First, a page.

They could write a whole book about everything that happened at the hotel during the war, but we will only focus on the following: For the last 3 years of the war, the hotel served as a base for the intelligence organization EB XU (part of Secret Services) in London. The last week before peace, the Mil. Org. moved its headquarter in the hotel and set a radio transmitter in room 337. Milorg and XU were two separate organizations: Milorg had weapons and was trained to fight the enemy, while XU was responsible for espionage behind enemy lines. The head of the county at the time was Agnar Ulvedal and the second in command was Jomar Lie.
On September 1st, 1946 we took to Oslo and the Hotel Business School in St. Olavsgt. 8, where we also lived. Anne Lise Heining from Bærum was also a student at the school and she and Jomar got engaged before Christmas and both went to a Christmas party in Leikanger. They married on June 12th, 1948.
There’s no place like home
During the first years after the war, the occupants of the hotel were Norwegians who had little opportunities for overseas holidays. All means of transportation, such as boats, cars, trains and planes were taken away during the war or worn down. People who had been lucky enough to avoid getting the cars requisitioned by the occupying power were proud and we felt they almost wanted to take their car up to the room for the night. Otherwise, bicycles were the most prominent means of transportation.
Eventually came Norwegians and Americans who wanted to experience the old country.
The hotel had a relay station inherited from the previous owner, but it was to be used for the mooring of small sailing boats.The hotel bought its first car, a Willys Overland 1922 model (s-558) for 360 kr in Bergen. The next car was an Opel Olympia 1938 model that Gustav brought on a trip to Oslo. A friend of his who had a large company in Oslo needed an Opel as a traveling car, and swapped it with a luxury car, a Chrysler Royal 1937 model (p – 36). The Germans requisitioned it and converted it into a small truck. When the war ended, there was no car to get before Jomar Lie got a purchase license on a used Studebaker 1939 (p-96) in the spring of 1947. This was because the staging post had been turned into a cab station. The following year in 1948, Jomar got a permit on a Plymouth that he used as a cab for 8 years, and drove for 360,000 km. The next cars were a 1955 Mod. Chevrolet Anniversary Model (s-606) (Hotel car), then a Mercedes 220 – 1961 mod. (2-606).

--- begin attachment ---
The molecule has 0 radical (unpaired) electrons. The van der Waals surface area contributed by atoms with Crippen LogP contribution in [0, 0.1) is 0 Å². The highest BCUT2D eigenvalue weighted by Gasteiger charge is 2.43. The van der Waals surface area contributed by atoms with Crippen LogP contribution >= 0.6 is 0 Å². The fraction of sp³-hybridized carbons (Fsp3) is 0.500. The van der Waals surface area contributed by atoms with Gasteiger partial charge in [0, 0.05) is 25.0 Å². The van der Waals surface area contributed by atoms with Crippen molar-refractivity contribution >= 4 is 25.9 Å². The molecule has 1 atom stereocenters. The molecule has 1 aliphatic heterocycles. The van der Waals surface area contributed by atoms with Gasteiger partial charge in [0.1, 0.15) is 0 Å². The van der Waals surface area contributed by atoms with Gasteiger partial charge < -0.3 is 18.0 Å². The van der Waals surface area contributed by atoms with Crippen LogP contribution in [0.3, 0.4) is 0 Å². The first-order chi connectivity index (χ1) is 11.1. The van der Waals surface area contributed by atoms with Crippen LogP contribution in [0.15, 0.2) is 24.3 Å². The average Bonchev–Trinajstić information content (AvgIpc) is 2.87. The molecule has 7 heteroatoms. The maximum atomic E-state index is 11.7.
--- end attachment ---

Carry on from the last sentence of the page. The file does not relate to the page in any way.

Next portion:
Hard post-war years
The post-war years went well, although rationing was still going on. The renovation after years of a war that had put the hotel in poor condition went on thanks to many good acquaintances in the trade industry, especially in Bergen. A few liters of paint here and there, good butter was traded on the black market. Jomar often painted furniture himself in the rooms in the winter of 1948 – 49.
Anne Lise and Jomar Lie took over the hotel on January 1st, 1955. Cecilie and Gustav were then 60 years old and wanted to retire from the hotel and bakery. Jomar’s brother Oddvin took over the bakery.
Anne-Lise and Jomar gave birth to a son, Jan-Erik in 1955 and a daughter Cecilie in 1949.
On top of having good occupancy in the 1960s essentially thanks to British and Dutch guests, we organised daily lunch groups for the 3 days Fjord Line between Bergen and Oslo. These groups were only people from the U.S.A. and had a cold buffet. Often 2 groups would come at the same time. All guests had full board stays.
We expanded the dining room for the 1960 season.
For the 1962 season, a timber wing was built with 5 rooms w / shower-toilet, and the hotel also got all licensing rights.
There were other development plans as well, but a lack of plot land prevented this until 1972, when the hotel finally acquired the neighboring land.
For the summer season of 1973, an extension in concrete was completed. The extension contained 29 rooms and a combined reception and meeting room.
Jan Erik and Adelheid Lie gave birth to a daughter, Trine Lise in 1992.
In 2020, Unique Hotels will take over the property and hotel operations. More information about Unique Hotels can be found here.